Text and photos by SCOTT FYBUSH
How far will we go for a day trip from our home base in western New York? We tested those limits at the end of November 2021, heading south and east before sunrise to spend a day catching up with radio friends in Pennsylvania’s Lehigh Valley, a good five-hour haul from Rochester.
The connecting thread in all these visits is our friend Pat “Grooves” Cerullo, proprietor of the growing network of “Loud Radio” hip-hop stations that now stretch from the Lehigh Valley westward all the way to State College. (Fybush Media has been pleased to be of assistance to Pat as he’s expanded that network!)
Much of the “Loud” network has been built on AM stations feeding translators, and one of the first in the chain was WHOL (1600) in Allentown, which has long made its home up on the hill overlooking Little Lehigh Creek just southeast of downtown.
It’s a little confusing here these days, because while WHOL’s AM signal carries “Loud,” the studios here on Colorado Street are still home to WHOL’s former format, VP Broadcasting’s Spanish hits “Mega.” When we visited at the end of 2021, Mega was using an HD subchannel of Cumulus’ WLEV (100.7) to feed its 101.7 translator signal, but that changed a few months later as part of a signal swap in which VP acquired WTKZ (1320 Allentown) from Loud’s parent company, Major Keystone LLC.
Conveniently, that didn’t require much rearrangement of studio-transmitter links, since WTKZ has spent the last couple of decades diplexed from the WHOL towers next door to the studio, ever since losing its original site north of Allentown, a location that eventually got paved over for retail. (Somewhat confusingly, 1320’s original calls, WKAP, ended up for many years right across the street from that site on Allentown’s 1470, which has since returned to its heritage WSAN calls. That site somehow survived the retail onslaught and now sits in the parking lot of a Kohl’s store.)
We aren’t showing you too much of the Mega studios inside the Colorado Street building, because they were just on the verge of a major renovation and we’re eager to get back for the “after” tour, especially to see how they’re set up for video. (Mega simulcasts on a local cable channel, using its morning show for both radio and TV.)
How does Loud’s hip-hop format get on the air from here? Those little antennas on the fence around one of the AM towers feed a cellular hotspot inside the AM tower’s doghouse, which supplies connectivity to a laptop on top of the transmitter for Loud’s 106.9 translator, W295CR. (And yes, there’s an FM radio inside the WHOL transmitter room in the basement of the studio building that sends the Loud audio to the Harris AM transmitter there!)
We didn’t get to see WTKZ’s transmitter; it’s in the locked phasor building between the two AM towers.
Where to next on this snowy day? We head east along the valley to Bethlehem, where WGPA (1100) has been the local AM station for more than 75 years through many owners and studio locations. WGPA hit the airwaves in 1946 as the radio voice of the Globe-Times newspapers, then changed hands several times before local polka radio legend “Jolly Joe” Timmer took over in 1991. After Timmer became ill, “Sunny 1100” was sold once more, this time to CC Broadcasting, which also owns WMGH/WLSH in Tamaqua to the north.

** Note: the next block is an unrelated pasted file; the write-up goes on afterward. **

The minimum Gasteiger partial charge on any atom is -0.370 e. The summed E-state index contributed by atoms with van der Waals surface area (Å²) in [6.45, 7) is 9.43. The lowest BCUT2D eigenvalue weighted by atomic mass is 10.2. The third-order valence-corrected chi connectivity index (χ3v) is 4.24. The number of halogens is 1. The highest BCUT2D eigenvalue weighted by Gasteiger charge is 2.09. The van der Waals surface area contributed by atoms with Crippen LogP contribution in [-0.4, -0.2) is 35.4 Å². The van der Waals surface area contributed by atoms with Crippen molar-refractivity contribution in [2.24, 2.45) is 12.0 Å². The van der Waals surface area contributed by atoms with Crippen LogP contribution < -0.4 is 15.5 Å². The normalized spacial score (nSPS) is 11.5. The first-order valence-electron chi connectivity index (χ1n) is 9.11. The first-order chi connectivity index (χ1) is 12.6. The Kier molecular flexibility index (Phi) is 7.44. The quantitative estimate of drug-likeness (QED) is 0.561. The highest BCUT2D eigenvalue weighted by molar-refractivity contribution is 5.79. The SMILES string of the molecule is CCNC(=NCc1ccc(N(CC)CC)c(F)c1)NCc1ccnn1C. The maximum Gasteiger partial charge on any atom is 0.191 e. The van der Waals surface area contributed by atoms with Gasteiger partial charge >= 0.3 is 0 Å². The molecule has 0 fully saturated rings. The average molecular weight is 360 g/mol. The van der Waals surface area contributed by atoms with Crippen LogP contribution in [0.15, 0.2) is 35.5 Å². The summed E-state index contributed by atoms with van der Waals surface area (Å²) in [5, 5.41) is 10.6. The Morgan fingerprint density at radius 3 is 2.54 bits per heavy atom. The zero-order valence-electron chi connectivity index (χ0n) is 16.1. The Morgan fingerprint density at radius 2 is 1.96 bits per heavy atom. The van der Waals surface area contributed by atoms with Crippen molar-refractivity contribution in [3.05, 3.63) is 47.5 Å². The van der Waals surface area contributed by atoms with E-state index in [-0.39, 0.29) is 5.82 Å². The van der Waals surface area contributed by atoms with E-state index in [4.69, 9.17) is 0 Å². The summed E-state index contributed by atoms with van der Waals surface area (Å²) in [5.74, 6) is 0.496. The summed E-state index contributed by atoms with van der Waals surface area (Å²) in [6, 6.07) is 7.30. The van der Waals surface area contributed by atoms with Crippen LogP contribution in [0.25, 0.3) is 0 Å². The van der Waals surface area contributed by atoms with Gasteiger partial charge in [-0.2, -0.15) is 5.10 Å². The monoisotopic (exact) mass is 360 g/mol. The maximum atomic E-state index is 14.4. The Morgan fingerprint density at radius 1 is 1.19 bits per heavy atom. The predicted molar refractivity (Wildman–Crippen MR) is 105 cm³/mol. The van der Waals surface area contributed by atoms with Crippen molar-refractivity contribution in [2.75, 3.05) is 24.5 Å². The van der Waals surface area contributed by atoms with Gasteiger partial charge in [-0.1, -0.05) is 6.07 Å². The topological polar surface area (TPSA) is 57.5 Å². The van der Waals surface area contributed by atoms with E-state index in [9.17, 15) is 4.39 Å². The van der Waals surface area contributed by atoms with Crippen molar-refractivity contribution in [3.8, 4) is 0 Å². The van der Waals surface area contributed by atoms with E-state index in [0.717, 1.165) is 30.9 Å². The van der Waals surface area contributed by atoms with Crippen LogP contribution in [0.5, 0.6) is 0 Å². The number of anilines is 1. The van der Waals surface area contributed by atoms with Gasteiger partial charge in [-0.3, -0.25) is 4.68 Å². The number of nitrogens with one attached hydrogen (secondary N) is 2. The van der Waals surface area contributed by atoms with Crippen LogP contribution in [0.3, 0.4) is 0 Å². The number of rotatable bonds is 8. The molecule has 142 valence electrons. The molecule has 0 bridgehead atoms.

“Sunny 1100” is a wonderfully quirky small station, carrying a music format that mixes standards, oldies and still some polkas, too, along with some local talk, all coming from a converted ranch house on Easton Avenue northeast of downtown Bethlehem.
The main studio is right in what would have been the living room, with the console taking up most of the middle of the room, backing up to what’s still a working kitchen. There’s a production room in one of the bedrooms and offices in the others, and these days there’s a 24-hour translator on 98.5 augmenting the daytime-only AM signal.
What does any of this have to do with Loud Radio? The answer is in the basement of WGPA, where Pat maintains a rack that houses the servers that actually run the automation for all of Loud’s signals. Why here? There’s good connectivity to everywhere else, making it easy for Pat to access it remotely and to get the feeds out from here to Loud’s sites here in the Lehigh Valley and over in Reading and State College.
As part of Major Keystone’s acquisition of WHOL, Pat also picked up an AM and translator on the east end of the Lehigh Valley. WEST (1400 Easton) has a long history going back to the late 1920s in Lancaster, when it was licensed as WKJC. It moved here to Easton in 1936 and has operated ever since from this little brick building and self-supporting tower on St. John Street, south of downtown and just north of I-78.
The building has seen some better days, to be sure, but it’s still chugging away with WEST’s AM signal and an unrelated translator. W294BQ (106.7) uses the top of the AM tower to relay community station WDVR (89.7 Delaware Township NJ) into Easton. Meanwhile, WEST’s own translator for the Easton end of the valley is on 99.5 – and we’ll show you that site next week!
BACK BY POPULAR DEMAND….
It’s the annual Tower Site Calendar!
This is the 23rd edition of our popular wall calendar, featuring gorgeous full-color photos of tower and transmitter sites from around the country, and sometimes the world. Our photos capture the sites throughout the day and throughout the year.
This makes a great gift for the tower enthusiast in your life — or a special treat for yourself!
Because it’s not yet off the press, we’re offering a pre-production price of $20. Once the calendar is printed, the price will go up to our regular price of $21.
Don’t wait – order yours today!
We have the Radio Historian’s Calendar again this year, too. There are only 25 in stock and they sell fast, so don’t wait to order.
And don’t miss a big batch of Lehigh Valley IDs next Wednesday, over at our sister site, TopHour.com!
Next week: WZZO, Allentown